Some 35-hectare in Brgy. Hinactacan, La Paz is being eyed by Iloilo City Government as a proposed mangrove forest in the metropolis.
Mayor Jerry P. Treñas, son Miguel, and City Environment and Natural Resources Officer Engr. Noel Z. Hechanova, together with officials of Global Business Power in Ingore, La Paz, checked the site overlooking from the top of Panay Energy Development Corp. (PEDC) coal plant.
“The said area is our prospect location for our new projects, the city hospital and the Mangrove Ecopark Forest,” Treñas said.
UPDATE 7/24/2020: Artist Perspective of the proposed P52-million Hinactacan Eco-Park which will feature 2,451-meter Boardwalk, Visitors Center, and Gazeebo and Rest Area.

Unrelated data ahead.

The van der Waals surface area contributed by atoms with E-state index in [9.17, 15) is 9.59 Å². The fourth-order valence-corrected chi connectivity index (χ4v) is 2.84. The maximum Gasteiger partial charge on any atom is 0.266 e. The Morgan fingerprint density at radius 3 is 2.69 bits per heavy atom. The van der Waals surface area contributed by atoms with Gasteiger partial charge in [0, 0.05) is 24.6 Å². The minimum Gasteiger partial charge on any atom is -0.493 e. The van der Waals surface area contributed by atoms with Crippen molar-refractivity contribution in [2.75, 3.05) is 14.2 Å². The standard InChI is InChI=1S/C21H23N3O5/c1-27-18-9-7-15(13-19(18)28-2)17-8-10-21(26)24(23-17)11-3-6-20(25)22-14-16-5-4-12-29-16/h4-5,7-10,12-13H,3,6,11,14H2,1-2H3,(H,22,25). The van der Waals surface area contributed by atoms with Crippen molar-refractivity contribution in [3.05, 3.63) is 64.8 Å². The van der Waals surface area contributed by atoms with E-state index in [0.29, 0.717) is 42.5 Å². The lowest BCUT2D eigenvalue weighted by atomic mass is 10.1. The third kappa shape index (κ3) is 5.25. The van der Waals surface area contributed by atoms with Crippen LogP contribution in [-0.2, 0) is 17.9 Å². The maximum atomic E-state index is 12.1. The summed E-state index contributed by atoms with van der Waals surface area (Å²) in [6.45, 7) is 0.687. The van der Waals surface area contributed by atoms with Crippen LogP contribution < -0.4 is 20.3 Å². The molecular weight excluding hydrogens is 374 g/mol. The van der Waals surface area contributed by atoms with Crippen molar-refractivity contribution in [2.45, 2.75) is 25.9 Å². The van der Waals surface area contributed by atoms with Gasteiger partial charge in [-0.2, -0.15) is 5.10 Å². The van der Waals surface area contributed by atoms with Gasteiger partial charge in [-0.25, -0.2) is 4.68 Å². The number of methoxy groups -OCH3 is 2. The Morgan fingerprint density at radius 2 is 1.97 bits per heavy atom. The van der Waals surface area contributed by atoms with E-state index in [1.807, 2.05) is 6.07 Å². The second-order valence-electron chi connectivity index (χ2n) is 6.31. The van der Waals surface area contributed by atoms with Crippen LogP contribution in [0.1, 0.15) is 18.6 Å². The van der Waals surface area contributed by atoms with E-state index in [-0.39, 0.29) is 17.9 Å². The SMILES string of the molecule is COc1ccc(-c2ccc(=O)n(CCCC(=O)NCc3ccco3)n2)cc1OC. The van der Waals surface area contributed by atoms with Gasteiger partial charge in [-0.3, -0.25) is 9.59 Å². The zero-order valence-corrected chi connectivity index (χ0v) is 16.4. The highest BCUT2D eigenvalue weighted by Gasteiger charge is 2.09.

Mangroves are very essential in climate change resiliency as it fights greenhouse gas emissions by being a major carbon sink. Carbon sinks remove carbon dioxide from the atmosphere.
“They sequester carbon dioxide and make that into their leaves, into their stem and keep it into their biomass,” said Dr. Rex Sadaba of the University of Philippines-Visayas who conducted the study on mangroves in 2017.
“When the leaves fall, they accumulate into the soil and over time it is accumulating, the area becomes a sink for carbon. The moment we remove the mangroves, we increase the decomposition of the organic matter that increases the release of the carbon dioxide back to the atmosphere,” Dr. Sadaba added.
Mangroves also prevent soil erosion and act as sea wall that protects communities from big waves and storm surges.
“Now, we are developing not just the commercial spots of the city but also the far-flung areas to fully level up Iloilo,” Treñas added.